Antiviral chemotherapy

Historical perspective

Viruses are resistant to the action of antibiotics that target bacteria and other microbes. As obligate intracellular parasites with very restricted genetic coding capacity, viruses rely heavily on utilizing the metabolic machinery of the cell for their replication. However, replication involves (and is reliant on) one or more specific proteins encoded by viruses and this has led to the development of a number of successful antiviral agents that can, at some level, selectively inhibit viral protein functions and therefore curtail virus infection. Chemotherapeutic agents fall into three broad groups. Virucides include detergents and solvents that directly inactivate viruses. Antiviral inhibit virus replication and aim to achieve this with little or no effect on host cell metabolism. Finally, immunomodulating agents (e.g. therapeutic interleukins and interferons) attempt to enhance the immune response against viruses to promote virus clearance.

Modes of action

Virus replication involves multiple stages, and each stage (attachment and penetration, uncoating of the nucleic acid, transcription and translation, genome replication, and release of mature progeny) can be a target for antiviral drug intervention. To date, the most common target is viral nucleic acid metabolism by compounds known as nucleoside analogs or nonnucleoside inhibitors. Many of the first antivirals targeted against HIV acted against the viral polymerase (reverse transcriptase) such as azidothymidine (AZT) and lamivudine (also effective against HBV). A range of antivirals are effective towards different stages of the influenza virus replication cycle such as amantidine, which blocks uncoating by blocking the ion channel that forms by the viral M2 protein; ribavarin, which inhibits the viral RNA polymerase; and zanamivir, which prevents the final egress of the virus by inhibiting neuraminidase activity.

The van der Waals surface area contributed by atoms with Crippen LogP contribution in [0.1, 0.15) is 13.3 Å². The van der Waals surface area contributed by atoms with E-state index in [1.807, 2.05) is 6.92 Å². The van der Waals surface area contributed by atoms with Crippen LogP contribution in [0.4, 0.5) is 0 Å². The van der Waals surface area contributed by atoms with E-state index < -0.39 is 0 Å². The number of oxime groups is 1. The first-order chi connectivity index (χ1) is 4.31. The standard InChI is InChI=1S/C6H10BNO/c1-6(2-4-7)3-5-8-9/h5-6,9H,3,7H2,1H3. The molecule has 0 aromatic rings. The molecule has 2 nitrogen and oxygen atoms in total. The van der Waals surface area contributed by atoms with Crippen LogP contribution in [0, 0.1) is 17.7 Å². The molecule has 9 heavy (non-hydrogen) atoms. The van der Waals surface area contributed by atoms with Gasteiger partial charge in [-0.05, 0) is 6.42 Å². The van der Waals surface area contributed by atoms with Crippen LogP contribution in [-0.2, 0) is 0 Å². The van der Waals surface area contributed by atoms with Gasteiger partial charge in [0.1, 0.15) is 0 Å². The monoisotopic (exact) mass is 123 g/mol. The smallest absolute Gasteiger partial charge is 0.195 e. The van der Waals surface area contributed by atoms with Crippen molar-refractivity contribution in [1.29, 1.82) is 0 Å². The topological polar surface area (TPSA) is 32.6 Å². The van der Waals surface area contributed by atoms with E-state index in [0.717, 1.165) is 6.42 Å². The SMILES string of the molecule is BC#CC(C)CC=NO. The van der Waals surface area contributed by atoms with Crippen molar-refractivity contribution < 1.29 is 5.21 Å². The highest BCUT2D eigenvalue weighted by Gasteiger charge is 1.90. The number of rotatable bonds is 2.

Many viruses produce a virus-specific protease to process their proteins and this has been a valuable target for drug inhibition against HIV (e.g. ritonavir, saquinavir). A series of inhibitors of Picornaviridae act by directly binding to the virion capsid, blocking the interaction between the virion and the receptor on the cell surface that facilitates penetration and uncoating. Perhaps the most successful antiviral compound is the nucleoside analog acyclovir (ACV– now named aciclovir and sold under the trade name Zovirax), with more than 40 million patients treated. The drug inhibits the replication of HSV and has been administered prophylactically with no ill effects for over 20 years to individuals to suppress recurrences of genital herpes. ACV is an analog of the natural nucleoside guanosine and in this form is inactive and harmless to cells. Activation requires three enzymatic phosphorylation steps, to the active drug molecule ACV triphosphate. The HSV thymidine kinase enzyme can convert ACV to ACV monophosphate (ACV-MP), but ACV is a poor substrate for cellular enzymes, which do not perform this step.

Hence ACV remains inactive in uninfected cells. By contrast, the conversion of ACV to ACV-MP in HSV-infected cells is rapidly followed by conversion to the triphosphate (ACV-TP) form through the action of cellular enzymes and it then enters the nucleotide pool within these cells. ACV-TP competes with guanosine triphosphate as a substrate for HSV DNA polymerase (cellular DNA polymerases are much less sensitive) and as the ACV-TP is linked into the growing chain of replicating viral DNA it forms a chain terminator. There is no 3’-OH group on the ACV sugar moiety to link with the next nucleotide residue and hence the growing chain of virus DNA can extend no further, terminating virus replication. Table  highlights the modes of action of a range of antiviral compounds.